Find Out How Your Neighbors Voted Thanks To These Election Data Nerdery Tools
Maps show which party holds each Caifornia congressional district, left, and how President Trump fared in those districts in the 2016 election. (APM Research Lab)
Want to know who voted for what? And how that breaks down along geographic and other lines? We've got you covered. APM Research Lab's fantastically nerdy new tool lets you explore who makes up California's population -- eligible voters and others -- in all 53 of its congressional districts. Another searchable map lets you look at the voting history in those districts.
"We hope that this project will help to keep election coverage focused on what is most important: the people who Congress is elected to represent," said Craig Helmstetter, APM Research Lab's Managing Partner.
As we head for the 2018 mid-term elections in November, look for deeper dives and savvy breakdowns into California's most hotly contested races. Have a question or spot something you want to know more about? Leave a comment below and we'll get back to you.
Some interesting findings by APM Research Lab:
- 124 of the nation's 435 Congressional Districts "minority majority" districts, where people of color collectively outnumber non-Hispanic whites.
- The district with the highest number of Latinos? California's 40th, which runs along both sides of the 710 Freeway and includes the cities of Huntington Park, Bell, and Commerce, and unincorporated East Los Angeles. Some 88% of residents there are identified as "Hispanic" in the latest census estimates.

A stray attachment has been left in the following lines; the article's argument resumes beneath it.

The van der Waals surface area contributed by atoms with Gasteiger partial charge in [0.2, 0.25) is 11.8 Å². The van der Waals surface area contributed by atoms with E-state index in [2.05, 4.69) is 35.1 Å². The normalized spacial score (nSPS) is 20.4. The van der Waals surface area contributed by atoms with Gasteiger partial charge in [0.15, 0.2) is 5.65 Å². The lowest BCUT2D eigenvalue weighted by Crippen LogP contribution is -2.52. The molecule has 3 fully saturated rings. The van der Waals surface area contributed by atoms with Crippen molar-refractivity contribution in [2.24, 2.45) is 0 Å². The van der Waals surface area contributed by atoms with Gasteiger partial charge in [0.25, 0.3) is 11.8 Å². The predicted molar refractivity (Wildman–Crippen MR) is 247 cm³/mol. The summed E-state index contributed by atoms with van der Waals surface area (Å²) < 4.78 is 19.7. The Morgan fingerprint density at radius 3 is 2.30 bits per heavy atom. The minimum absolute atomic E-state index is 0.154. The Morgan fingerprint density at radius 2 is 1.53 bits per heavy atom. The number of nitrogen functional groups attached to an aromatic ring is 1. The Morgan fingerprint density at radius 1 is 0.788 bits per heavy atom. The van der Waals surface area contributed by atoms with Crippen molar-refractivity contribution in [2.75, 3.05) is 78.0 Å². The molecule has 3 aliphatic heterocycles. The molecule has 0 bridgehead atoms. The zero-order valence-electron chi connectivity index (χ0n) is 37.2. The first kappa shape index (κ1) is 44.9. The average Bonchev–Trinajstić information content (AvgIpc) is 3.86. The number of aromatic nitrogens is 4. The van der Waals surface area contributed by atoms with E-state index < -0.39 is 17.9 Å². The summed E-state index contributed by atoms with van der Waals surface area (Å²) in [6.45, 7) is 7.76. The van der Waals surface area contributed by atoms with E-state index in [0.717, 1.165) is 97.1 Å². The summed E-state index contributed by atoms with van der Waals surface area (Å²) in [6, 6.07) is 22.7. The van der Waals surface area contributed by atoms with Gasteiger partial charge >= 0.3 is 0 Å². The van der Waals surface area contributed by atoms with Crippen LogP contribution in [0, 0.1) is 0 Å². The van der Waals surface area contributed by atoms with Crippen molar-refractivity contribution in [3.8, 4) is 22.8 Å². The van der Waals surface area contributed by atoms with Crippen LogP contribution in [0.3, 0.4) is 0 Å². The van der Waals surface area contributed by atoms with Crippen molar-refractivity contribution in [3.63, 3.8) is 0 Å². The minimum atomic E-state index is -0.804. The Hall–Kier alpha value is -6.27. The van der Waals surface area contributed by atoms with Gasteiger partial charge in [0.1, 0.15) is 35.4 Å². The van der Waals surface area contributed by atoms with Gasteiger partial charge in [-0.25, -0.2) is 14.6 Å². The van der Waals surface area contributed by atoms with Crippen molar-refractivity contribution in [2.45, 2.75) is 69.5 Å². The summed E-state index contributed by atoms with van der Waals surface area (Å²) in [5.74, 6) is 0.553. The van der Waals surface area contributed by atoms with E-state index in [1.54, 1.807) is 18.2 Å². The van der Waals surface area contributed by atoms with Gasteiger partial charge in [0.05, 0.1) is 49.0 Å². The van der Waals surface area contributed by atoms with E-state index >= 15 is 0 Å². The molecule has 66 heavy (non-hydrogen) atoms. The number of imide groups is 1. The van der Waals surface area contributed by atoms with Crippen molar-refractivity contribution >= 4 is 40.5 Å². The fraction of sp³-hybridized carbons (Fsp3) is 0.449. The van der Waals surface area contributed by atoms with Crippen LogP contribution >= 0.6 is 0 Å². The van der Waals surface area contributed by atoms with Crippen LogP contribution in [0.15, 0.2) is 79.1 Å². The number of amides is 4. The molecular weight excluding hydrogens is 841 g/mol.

That district has been represented by Lucille Roybal-Allard, a Democrat, since 1992. She was the first Mexican-American woman elected to Congress.
Roybal won her last election with nearly 72% of votes cast. Sixteen of her fellow California Democrats in the House of Representative won by wider margins.
California is also home to the two districts with the highest annual median incomes in the nation. California's 17th and 18th districts report median household incomes of $120,000, about twice the national average.
The 17th, of course, is in the heart of Silicon Valley. Democrat Ro Khanna currently is running for reelection there. And the 18th, represented by incumbent Democrat Anna Eshoo, is nearby and includes Palo Alto, Menlo Park and Google's hometown of Mountain View.
CHECK OUT MORE VOTING HISTORY
WHERE TRUMP WON (AND LOST) BY THE BIGGEST MARGINS IN CALIFORNIA
TAKE A LOOK AT DEMOGRAPHICS OF ALL U.S. CONGRESSIONAL DISTRICTS